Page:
13.04.2013 | Original Article
Diamine oxidase determination in serum
Low assay reproducibility and misclassification of healthy subjects
Erschienen in: Allergo Journal | Ausgabe 2/2013Einloggen, um Zugang zu erhalten
Impaired histamine degradation based on reduced diamine oxidase (DAO) activity has been suggested to cause symptoms mimicking an allergic reaction.
To test whether patients presenting with possible histamine-induced symptoms have a low serum activity of DAO compared to healthy subjects.
Sera from 11 patients with a clinical history of potentially histamine-induced symptoms were included together with sera from 18 healthy subjects and 2 pregnant women having no such symptoms. The DAO activity in serum was quantified using a commercial enzyme immunoassay in three repeated measurements. A subset of sera was furthermore analyzed at a service laboratory.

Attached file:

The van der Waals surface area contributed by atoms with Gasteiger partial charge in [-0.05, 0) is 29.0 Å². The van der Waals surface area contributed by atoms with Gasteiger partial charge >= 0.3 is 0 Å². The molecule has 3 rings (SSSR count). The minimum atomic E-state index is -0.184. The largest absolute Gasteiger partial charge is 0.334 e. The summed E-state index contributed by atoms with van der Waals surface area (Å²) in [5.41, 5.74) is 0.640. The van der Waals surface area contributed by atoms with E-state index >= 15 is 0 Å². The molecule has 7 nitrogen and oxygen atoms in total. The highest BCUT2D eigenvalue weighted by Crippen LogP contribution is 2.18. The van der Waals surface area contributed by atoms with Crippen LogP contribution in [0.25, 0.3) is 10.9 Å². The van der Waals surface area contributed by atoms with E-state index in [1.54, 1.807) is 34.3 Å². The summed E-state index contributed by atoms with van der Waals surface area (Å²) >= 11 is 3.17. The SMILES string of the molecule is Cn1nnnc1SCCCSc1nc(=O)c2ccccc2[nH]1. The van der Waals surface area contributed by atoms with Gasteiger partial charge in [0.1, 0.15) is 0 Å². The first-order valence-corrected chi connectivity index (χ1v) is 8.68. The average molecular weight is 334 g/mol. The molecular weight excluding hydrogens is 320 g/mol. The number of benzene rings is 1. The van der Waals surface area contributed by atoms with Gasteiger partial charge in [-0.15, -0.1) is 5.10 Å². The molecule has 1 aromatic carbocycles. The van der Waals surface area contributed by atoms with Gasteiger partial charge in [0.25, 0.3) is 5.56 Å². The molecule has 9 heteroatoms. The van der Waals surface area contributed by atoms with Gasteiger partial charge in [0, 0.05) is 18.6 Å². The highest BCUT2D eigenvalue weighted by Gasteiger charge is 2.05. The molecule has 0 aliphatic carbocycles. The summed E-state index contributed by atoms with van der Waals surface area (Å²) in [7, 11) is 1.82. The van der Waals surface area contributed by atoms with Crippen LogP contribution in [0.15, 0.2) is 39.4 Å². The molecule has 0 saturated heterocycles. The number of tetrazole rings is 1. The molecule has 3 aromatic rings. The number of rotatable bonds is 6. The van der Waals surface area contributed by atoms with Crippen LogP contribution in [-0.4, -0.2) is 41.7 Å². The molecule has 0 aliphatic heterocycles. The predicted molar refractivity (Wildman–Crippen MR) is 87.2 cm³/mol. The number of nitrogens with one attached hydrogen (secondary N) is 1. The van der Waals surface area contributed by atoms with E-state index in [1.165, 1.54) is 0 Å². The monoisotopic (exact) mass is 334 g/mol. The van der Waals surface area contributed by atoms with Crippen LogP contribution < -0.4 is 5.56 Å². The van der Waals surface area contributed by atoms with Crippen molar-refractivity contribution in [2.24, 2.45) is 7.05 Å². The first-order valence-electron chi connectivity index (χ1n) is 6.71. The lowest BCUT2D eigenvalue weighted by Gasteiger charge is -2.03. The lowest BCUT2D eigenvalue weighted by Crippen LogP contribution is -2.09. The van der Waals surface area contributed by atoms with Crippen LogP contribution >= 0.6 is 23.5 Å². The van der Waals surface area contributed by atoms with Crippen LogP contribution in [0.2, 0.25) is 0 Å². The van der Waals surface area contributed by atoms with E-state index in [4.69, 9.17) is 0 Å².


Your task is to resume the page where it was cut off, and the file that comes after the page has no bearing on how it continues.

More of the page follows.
Coefficients of variation between the three measurements of the individual sera were 5–138 %, with a mean of 35 %. The average deviation between the measured and the given value for a control sample included in the test kit was 86 %. Only 11 out of the 31 subjects were uniformly classified in all three runs. Among the healthy subjects, 9–12 out of 18 showed reduced or highly reduced activities; in the patient group, 0–5 out of 11 showed reduced or highly reduced activities in the three measurements. No significant differences were found between the healthy subjects and the patient group in two measurements, but one experiment surprisingly demonstrated a significantly lower mean level of activity, measured by histamine-degrading units (HDU/ml), for the healthy subjects. A subset of the sera were sent to a commercial service laboratory, and here too misclassification occurred. This could be due to reproducibility problems, since the same sample was divided into six aliquots and allocated into different classes in two of six cases.
The high interassay variation and perhaps an incorrectly defined normal range caused misclassification in more than half of the cases. Using a commercial immunoassay, it was not possible to distinguish healthy subjects from patients showing potentially histamine-induced symptoms.